Liberal Studies Seminars

Each year, Duke GLS offers a wide array of Liberal Studies (LS) Seminars developed exclusively for its students, including the GLS core course.  Students in the program also can take graduate courses (500-level and higher) from across campus.  For further details about course grades and requirements, see the RegistrationDegree Requirements or Academic Policies pages.  

Instructor:
Amy Laura Hall
LS 780-92
Spring 2023
Mondays, 6:00PM-9:00PM
GLS Conference Room
Show Details

Click here to watch the course video.

In the 2008 documentary Bigger, Stronger, Faster, Chris Bell begins with the World Wide Wrestling Federation’s carnivalesque version of geopolitics, as Hulk Hogan battled The Iron Sheik during the 1984 season.  Bell tells a story about his two brothers on steroids, but the film is also about how athleticism and militarism have been intertwined to confuse, amuse, and distract.  Bell points out that the U.S. Congress spent more hours during 2005 investigating steroid use in Major League Baseball than on the response to Hurricane Katrina or on the Iraq War. We will consider myths of masculinity and war in the U.S., using film, historiography, podcasts, and readily available chapters and essays.  Readings may include selections from War Without Mercy: Race and Power in the Pacific War(John Dower); Stiffed: The Betrayal of the American Man (Susan Faludi); and Black Sexual Politics (Patricia Hill  Collins).  Films may include Modern TimesHigh NoonThe Defiant OnesThe Fog of War, Friday Night LightsSorry to Bother You, and Get Out. Assignments include participation in discussion and 2-3 page close-reading papers on the reading or film for that week.

About Amy Laura Hall
Divinity School

GLS Advisory Committee Term: 2021-24

Amy Laura Hall is the author of four books: Kierkegaard and the Treachery of Love, Conceiving Parenthood: The Protestant Spirit of Biotechnological Reproduction, Writing Home with Love: Politics for Neighbors and Naysayers, and Laughing at the Devil: Seeing the World with Julian of Norwich. She has also written numerous scholarly articles in theological and biomedical ethics. Her new essay on Kierkegaard and love will appear in the T&T Clark Companion to the Theology of Kierkegaard (Bloomsbury Publishing, 2019). Her book Laughing at the Devil was chosen for the 2019 Virginia Festival of the Book and as a focus lecture for the Chautauqua Institution in June, 2019. She continues work on a longer research project on masculinity and gender anxiety in mainstream, white evangelicalism.

Professor Hall has served on the steering committee of the Genome Ethics, Law, and Policy Center, the Bioethics Task Force of the United Methodist Church, and as consultant on bioethics to the World Council of Churches. She has served on the steering committee of the Genome Ethics, Law, and Policy Center and as a faculty member for the Focus Program of the Institute on Genome Sciences and Policy. She served as a faculty adviser with the Duke Center for Civic Engagement and as a faculty advisor for the NCCU-Duke Program in African, African American & Diaspora Studies. She currently teaches with and serves on the faculty advisory board for Graduate Liberal Studies and serves as a core faculty member of the Focus Program in Global Health. Hall serves as an elder in the Rio Texas Annual Conference of the United Methodist Church.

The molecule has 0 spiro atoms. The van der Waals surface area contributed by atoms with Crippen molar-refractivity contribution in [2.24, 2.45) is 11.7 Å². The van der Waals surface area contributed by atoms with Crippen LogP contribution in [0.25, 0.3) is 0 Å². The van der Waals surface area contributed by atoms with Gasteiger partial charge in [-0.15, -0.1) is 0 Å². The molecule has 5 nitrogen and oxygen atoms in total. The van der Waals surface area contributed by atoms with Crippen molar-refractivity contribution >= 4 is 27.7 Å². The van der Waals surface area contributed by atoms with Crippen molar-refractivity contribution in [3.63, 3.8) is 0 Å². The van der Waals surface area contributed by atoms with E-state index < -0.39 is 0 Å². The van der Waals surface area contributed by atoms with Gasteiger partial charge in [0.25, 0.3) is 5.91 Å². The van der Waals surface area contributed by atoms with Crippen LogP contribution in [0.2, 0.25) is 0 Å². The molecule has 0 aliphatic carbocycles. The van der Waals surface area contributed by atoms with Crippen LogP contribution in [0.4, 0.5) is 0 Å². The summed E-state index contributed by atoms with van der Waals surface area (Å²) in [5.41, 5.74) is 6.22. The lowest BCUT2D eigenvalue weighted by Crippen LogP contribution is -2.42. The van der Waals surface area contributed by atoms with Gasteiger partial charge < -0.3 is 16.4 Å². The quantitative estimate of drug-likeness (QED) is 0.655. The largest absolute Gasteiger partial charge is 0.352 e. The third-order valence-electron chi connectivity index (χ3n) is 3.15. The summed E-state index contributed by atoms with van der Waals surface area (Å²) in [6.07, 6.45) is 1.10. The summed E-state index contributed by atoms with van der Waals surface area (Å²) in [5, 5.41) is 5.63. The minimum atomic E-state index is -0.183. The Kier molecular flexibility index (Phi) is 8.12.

Instructor:
Robin Kirk
LS 780-32 - Human Rights Futures
Spring 2023
Thursdays, 6-9 PM
GLS House
Show Details

Watch a course preview. 

This class will establish some of the foundations and histories of human rights, then take an in-depth look at the challenges that face us as a world community. This includes using a human rights lens to think about refugees and asylum-seekers; climate change; genetic engineering; privacy; the right to truth; and international humanitarian law. This class is interdisciplinary and discussion-based. We will be examining real-life cases from around the world and including the United States. Readings will include materials prepared by philosophers, historians, activists, lawyers, documentarians, anthropologists, and journalists, among others. 

Students will prepare one midterm paper and a final presentation on an issue chosen in consultation with the instructor. Since this is a seminar, attendance and participation are mandatory. 


The development and initial offering of this new course in the Fall of 2020 was supported through the generosity of GLS alumna Lottie Applewhite.